Public law is about the relationship between the individual and the state and the impact of decisions made by public bodies on some of our most vulnerable clients can be great. With our public law contract from the Legal Aid Agency, we are able to fund judicial review cases challenging the decisions of institutions like local authorities or departments of central government.
We have a very close working relationship with ASIRT and much of the public law work we have undertaken has been with clients referred to us by them. The close working does not end at the point of referral and there has been a lot of collaboration between the organisations to get these important cases up and running.
In April 2014, the law centre issued judicial review proceedings challenging the decision of the First-Tier Tribunal (Immigration and Asylum) to refuse to allow two of our clients an exemption from the £140 tribunal fee for their immigration appeal hearings. In all, four of ASIRT’s clients had applied to appeal their immigration decisions and were arranging the hearings when they were told that they would not be exempt from the fees.
The fee regime for immigration appeal hearings allows for exemptions on the basis of destitution. If you are able to show that you are in receipt of social services support from your local authority under section 17 of the children act 1989, then you should be exempt from the fee.
All four of our clients are single parents with either one or two children and are being supported under section 17. The first-tier tribunal responded to our applications by arguing that, as section 17 support is provided to the child, then the mother could not be exempt from the fees as it was the mother’s immigration appeal not the child’s. We argued that section 17 payments are made in order to promote the well-being of children in need with their families and that it is an artificial construction of the rules in order to try to separate the mother and child for these purposes. The tribunal did not accept our argument but stated that on “an exceptional basis” they would waive the fees in the case of our four different clients. Whilst we had secured a satisfactory outcome for our clients in as much as they were no longer required to pay the fee, we decided, along with our clients, that this was an issue of importance to many other clients in the same situation and one that should be tested by the courts on the basis that the first-tier tribunal’s policy in this case was unlawful.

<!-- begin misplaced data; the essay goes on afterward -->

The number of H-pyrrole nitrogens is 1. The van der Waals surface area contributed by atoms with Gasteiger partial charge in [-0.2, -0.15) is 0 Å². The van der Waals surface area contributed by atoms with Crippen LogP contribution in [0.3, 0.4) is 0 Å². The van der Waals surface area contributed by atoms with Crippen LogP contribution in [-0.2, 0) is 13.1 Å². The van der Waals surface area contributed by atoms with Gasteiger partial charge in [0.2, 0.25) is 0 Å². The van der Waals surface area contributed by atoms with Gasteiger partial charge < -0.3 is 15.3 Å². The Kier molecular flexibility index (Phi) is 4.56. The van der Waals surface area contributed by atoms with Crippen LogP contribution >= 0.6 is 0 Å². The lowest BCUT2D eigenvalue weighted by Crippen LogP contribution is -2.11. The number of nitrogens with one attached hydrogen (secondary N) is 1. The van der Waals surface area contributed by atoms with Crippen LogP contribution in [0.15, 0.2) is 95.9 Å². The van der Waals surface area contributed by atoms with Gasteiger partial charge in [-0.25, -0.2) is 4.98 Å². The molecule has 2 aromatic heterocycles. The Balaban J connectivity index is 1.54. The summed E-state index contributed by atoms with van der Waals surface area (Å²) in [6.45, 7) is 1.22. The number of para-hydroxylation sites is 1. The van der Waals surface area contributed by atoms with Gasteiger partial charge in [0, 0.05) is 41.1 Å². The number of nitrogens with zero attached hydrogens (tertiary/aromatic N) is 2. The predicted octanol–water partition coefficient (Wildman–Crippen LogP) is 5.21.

In November 2014, the Treasury solicitors, acting on behalf of the Lord Chancellor, confirmed that they were not going to contest our application on the basis that they had received ministerial approval to a change of policy in the implementation of the disputed regulation. We are now making arrangements to have this case withdrawn by consent and we are very pleased that the government has now decided to change what was a disastrous policy for our clients in attempting to subvert the fees regime, charge destitute appellants twice their weekly income for their appeal hearing. Undoubtedly, this was an attempt to put more people off challenging their immigration decisions and accessing justice.
The close working relationship between ASIRT and the law centre has enabled us to put these cases together in such a way that was more likely to lead to success.
This case that has just been given permission to appeal to the Court of Appeal. We challenged the Home Office for not using discretion to waive the fee for our client’s citizenship application despite the fact he and his parents were indigent and being supported by the local authority’s social services department. The full judicial review hearing was in March this year where the High Court held that the Home Office had not breached our client’s human rights by not having a fee waiver policy for this type of application. Most other types of application are subject to a fee waiver for those that can show they are destitute but not citizenship applications. We requested leave to appeal this decision to the Court of Appeal which has now been granted. The full hearing is likely to be in the New Year.